As America ages and those aged 65 and over make up 15% of the population, the risk of chronic conditions may increase while the level of overall health may decline, according to a Newswise press release.
“Reducing stress by setting small, measurable goals is key to improving health in the diverse, aging population,” said Dr. Shevon Harvey, director of the Transdisciplinary Center for Health Equity Research and associate professor in health education in the Texas A&M University College of Education & Human Development. “The first thing I tell seniors is to just pick one thing and start small. For example, instead of drinking soda, drink water. Instead of drinking four cans a day, drink three, and then drink one bottle water.”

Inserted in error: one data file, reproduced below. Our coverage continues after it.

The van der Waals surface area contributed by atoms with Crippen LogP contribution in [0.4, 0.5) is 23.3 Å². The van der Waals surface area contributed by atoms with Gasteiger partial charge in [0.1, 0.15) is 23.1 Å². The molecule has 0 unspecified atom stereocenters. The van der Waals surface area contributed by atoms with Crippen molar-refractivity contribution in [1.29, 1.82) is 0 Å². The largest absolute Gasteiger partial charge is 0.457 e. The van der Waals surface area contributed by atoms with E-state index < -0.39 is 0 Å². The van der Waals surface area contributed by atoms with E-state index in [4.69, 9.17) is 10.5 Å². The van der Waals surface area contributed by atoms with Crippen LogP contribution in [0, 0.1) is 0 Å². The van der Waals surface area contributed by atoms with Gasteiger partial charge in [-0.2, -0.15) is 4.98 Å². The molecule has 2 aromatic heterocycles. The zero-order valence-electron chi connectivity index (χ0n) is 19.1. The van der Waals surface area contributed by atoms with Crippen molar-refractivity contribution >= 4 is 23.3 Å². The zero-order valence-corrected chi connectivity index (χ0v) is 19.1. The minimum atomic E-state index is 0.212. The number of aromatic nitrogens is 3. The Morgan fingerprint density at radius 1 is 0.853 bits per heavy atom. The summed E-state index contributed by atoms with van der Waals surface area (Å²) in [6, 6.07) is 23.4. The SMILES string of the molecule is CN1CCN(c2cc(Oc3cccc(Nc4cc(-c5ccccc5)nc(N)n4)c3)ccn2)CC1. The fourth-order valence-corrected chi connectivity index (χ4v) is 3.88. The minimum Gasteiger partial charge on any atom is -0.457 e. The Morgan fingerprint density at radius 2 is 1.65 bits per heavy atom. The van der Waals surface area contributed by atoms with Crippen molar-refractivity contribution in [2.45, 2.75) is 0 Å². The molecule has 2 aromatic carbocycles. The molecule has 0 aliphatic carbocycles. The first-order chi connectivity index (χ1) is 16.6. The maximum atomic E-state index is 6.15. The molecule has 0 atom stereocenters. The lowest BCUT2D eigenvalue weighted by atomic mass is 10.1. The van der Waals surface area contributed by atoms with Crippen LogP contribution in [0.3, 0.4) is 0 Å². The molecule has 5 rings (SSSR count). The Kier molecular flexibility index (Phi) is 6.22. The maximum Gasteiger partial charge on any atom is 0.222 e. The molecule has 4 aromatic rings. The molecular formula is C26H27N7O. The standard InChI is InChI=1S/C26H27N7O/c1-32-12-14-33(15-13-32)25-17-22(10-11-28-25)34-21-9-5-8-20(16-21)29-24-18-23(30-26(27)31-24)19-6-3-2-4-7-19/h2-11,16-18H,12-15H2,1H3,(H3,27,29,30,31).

By setting realistic and doable goals, they would achieve long term health objectives and prevent them from being overwhelmed. Certain things seniors can focus on is engaging in a spiritual activity to decrease stress, give up one bad habit at a time, and even walk or run for an extra five minutes a day.
Through her research, Dr. Harvey has also found that faith-based health ministries can have a large impact on the elderly who are minorities. She also noted that location can impact positive or negative aging populations.
“There are physical limitations in some urban environments that can make someone who may have a plethora of resources as you think about within the urban context feel isolated, more so than if they were in a very rural area,” said Harvey.
If there is an elderly person you know who may not feel safe walking around their neighborhood, they could try finding indoor activities such as cleaning and walking stairs. It is important that they gradually progress at a reasonable rate and not to rush right into making drastic life changes.
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